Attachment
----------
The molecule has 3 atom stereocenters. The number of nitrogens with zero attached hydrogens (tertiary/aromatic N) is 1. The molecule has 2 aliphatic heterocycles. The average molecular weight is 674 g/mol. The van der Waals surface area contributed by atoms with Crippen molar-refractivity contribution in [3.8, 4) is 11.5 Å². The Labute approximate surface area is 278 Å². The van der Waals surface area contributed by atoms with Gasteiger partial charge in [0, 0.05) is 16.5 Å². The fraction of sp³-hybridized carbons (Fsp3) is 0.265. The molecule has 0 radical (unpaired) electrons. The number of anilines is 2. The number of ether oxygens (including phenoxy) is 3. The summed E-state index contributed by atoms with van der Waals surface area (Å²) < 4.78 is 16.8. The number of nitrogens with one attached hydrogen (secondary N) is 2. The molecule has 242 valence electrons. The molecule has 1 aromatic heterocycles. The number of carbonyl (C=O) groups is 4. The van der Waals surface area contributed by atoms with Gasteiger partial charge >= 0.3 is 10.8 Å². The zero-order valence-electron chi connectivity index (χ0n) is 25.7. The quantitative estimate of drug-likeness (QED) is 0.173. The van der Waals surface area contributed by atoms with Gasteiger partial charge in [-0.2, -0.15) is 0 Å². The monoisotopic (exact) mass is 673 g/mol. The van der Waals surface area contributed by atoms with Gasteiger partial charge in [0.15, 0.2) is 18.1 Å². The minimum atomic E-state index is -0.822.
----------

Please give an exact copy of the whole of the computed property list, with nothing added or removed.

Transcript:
The molecule has 3 atom stereocenters. The number of nitrogens with zero attached hydrogens (tertiary/aromatic N) is 1. The molecule has 2 aliphatic heterocycles. The average molecular weight is 674 g/mol. The van der Waals surface area contributed by atoms with Crippen molar-refractivity contribution in [3.8, 4) is 11.5 Å². The Labute approximate surface area is 278 Å². The van der Waals surface area contributed by atoms with Gasteiger partial charge in [0, 0.05) is 16.5 Å². The fraction of sp³-hybridized carbons (Fsp3) is 0.265. The molecule has 0 radical (unpaired) electrons. The number of anilines is 2. The number of ether oxygens (including phenoxy) is 3. The summed E-state index contributed by atoms with van der Waals surface area (Å²) < 4.78 is 16.8. The number of nitrogens with one attached hydrogen (secondary N) is 2. The molecule has 242 valence electrons. The molecule has 1 aromatic heterocycles. The number of carbonyl (C=O) groups is 4. The van der Waals surface area contributed by atoms with Gasteiger partial charge >= 0.3 is 10.8 Å². The zero-order valence-electron chi connectivity index (χ0n) is 25.7. The quantitative estimate of drug-likeness (QED) is 0.173. The van der Waals surface area contributed by atoms with Gasteiger partial charge in [-0.2, -0.15) is 0 Å². The monoisotopic (exact) mass is 673 g/mol. The van der Waals surface area contributed by atoms with Gasteiger partial charge in [0.15, 0.2) is 18.1 Å². The minimum atomic E-state index is -0.822.